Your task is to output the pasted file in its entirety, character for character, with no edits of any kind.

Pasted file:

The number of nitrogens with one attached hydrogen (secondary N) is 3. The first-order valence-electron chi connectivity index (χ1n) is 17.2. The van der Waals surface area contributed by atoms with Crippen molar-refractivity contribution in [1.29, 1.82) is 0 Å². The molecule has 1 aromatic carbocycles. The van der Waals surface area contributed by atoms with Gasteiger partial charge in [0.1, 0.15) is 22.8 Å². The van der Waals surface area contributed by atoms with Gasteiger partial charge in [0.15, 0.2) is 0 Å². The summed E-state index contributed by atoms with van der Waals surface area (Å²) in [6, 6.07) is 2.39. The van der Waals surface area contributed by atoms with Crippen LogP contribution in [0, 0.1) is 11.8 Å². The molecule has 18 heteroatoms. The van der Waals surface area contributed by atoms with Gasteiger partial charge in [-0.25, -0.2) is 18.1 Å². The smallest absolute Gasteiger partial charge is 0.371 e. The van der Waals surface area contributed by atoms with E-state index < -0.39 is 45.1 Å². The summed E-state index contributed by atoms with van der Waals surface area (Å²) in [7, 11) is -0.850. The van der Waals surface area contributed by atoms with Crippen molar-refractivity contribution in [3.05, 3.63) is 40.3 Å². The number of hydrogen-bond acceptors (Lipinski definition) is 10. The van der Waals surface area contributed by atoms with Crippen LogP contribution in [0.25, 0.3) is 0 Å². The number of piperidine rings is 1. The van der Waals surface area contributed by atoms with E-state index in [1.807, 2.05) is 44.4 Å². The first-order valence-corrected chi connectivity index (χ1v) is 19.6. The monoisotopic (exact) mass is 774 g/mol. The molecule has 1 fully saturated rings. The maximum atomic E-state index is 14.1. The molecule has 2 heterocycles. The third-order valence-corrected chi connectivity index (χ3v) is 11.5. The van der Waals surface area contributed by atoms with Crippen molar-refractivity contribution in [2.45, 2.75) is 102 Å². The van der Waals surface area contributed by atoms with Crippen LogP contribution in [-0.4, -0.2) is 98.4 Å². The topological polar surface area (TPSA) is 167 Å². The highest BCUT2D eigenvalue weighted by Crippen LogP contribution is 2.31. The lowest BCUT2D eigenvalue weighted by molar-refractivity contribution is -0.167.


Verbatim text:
The number of nitrogens with one attached hydrogen (secondary N) is 3. The first-order valence-electron chi connectivity index (χ1n) is 17.2. The van der Waals surface area contributed by atoms with Crippen molar-refractivity contribution in [1.29, 1.82) is 0 Å². The molecule has 1 aromatic carbocycles. The van der Waals surface area contributed by atoms with Gasteiger partial charge in [0.1, 0.15) is 22.8 Å². The van der Waals surface area contributed by atoms with Gasteiger partial charge in [0.15, 0.2) is 0 Å². The summed E-state index contributed by atoms with van der Waals surface area (Å²) in [6, 6.07) is 2.39. The van der Waals surface area contributed by atoms with Crippen LogP contribution in [0, 0.1) is 11.8 Å². The molecule has 18 heteroatoms. The van der Waals surface area contributed by atoms with Gasteiger partial charge in [-0.25, -0.2) is 18.1 Å². The smallest absolute Gasteiger partial charge is 0.371 e. The van der Waals surface area contributed by atoms with E-state index < -0.39 is 45.1 Å². The summed E-state index contributed by atoms with van der Waals surface area (Å²) in [7, 11) is -0.850. The van der Waals surface area contributed by atoms with Crippen molar-refractivity contribution in [3.05, 3.63) is 40.3 Å². The number of hydrogen-bond acceptors (Lipinski definition) is 10. The van der Waals surface area contributed by atoms with Crippen LogP contribution in [0.25, 0.3) is 0 Å². The number of piperidine rings is 1. The van der Waals surface area contributed by atoms with E-state index in [1.807, 2.05) is 44.4 Å². The first-order valence-corrected chi connectivity index (χ1v) is 19.6. The monoisotopic (exact) mass is 774 g/mol. The molecule has 1 fully saturated rings. The maximum atomic E-state index is 14.1. The molecule has 2 heterocycles. The third-order valence-corrected chi connectivity index (χ3v) is 11.5. The van der Waals surface area contributed by atoms with Crippen molar-refractivity contribution in [2.45, 2.75) is 102 Å². The van der Waals surface area contributed by atoms with Crippen LogP contribution in [-0.4, -0.2) is 98.4 Å². The topological polar surface area (TPSA) is 167 Å². The highest BCUT2D eigenvalue weighted by Crippen LogP contribution is 2.31. The lowest BCUT2D eigenvalue weighted by molar-refractivity contribution is -0.167.